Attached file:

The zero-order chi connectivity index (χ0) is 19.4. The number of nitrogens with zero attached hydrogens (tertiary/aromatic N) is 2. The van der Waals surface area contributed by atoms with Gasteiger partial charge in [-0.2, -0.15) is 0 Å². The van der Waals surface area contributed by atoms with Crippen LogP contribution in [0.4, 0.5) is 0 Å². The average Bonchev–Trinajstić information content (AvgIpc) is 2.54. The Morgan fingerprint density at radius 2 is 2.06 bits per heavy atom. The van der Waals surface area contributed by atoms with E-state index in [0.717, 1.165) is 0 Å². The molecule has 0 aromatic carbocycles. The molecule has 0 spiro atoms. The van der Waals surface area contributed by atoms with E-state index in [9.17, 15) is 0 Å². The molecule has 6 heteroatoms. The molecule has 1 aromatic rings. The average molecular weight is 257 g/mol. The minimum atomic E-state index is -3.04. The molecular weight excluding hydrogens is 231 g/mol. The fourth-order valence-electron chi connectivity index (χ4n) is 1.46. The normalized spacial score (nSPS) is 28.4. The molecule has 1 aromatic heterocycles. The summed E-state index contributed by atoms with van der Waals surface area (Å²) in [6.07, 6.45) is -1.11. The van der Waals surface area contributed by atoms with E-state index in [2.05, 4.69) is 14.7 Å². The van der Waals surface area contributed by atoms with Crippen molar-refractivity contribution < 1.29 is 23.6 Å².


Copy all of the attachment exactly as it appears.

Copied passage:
The zero-order chi connectivity index (χ0) is 19.4. The number of nitrogens with zero attached hydrogens (tertiary/aromatic N) is 2. The van der Waals surface area contributed by atoms with Gasteiger partial charge in [-0.2, -0.15) is 0 Å². The van der Waals surface area contributed by atoms with Crippen LogP contribution in [0.4, 0.5) is 0 Å². The average Bonchev–Trinajstić information content (AvgIpc) is 2.54. The Morgan fingerprint density at radius 2 is 2.06 bits per heavy atom. The van der Waals surface area contributed by atoms with E-state index in [0.717, 1.165) is 0 Å². The molecule has 0 aromatic carbocycles. The molecule has 0 spiro atoms. The van der Waals surface area contributed by atoms with E-state index in [9.17, 15) is 0 Å². The molecule has 6 heteroatoms. The molecule has 1 aromatic rings. The average molecular weight is 257 g/mol. The minimum atomic E-state index is -3.04. The molecular weight excluding hydrogens is 231 g/mol. The fourth-order valence-electron chi connectivity index (χ4n) is 1.46. The normalized spacial score (nSPS) is 28.4. The molecule has 1 aromatic heterocycles. The summed E-state index contributed by atoms with van der Waals surface area (Å²) in [6.07, 6.45) is -1.11. The van der Waals surface area contributed by atoms with E-state index in [2.05, 4.69) is 14.7 Å². The van der Waals surface area contributed by atoms with Crippen molar-refractivity contribution < 1.29 is 23.6 Å².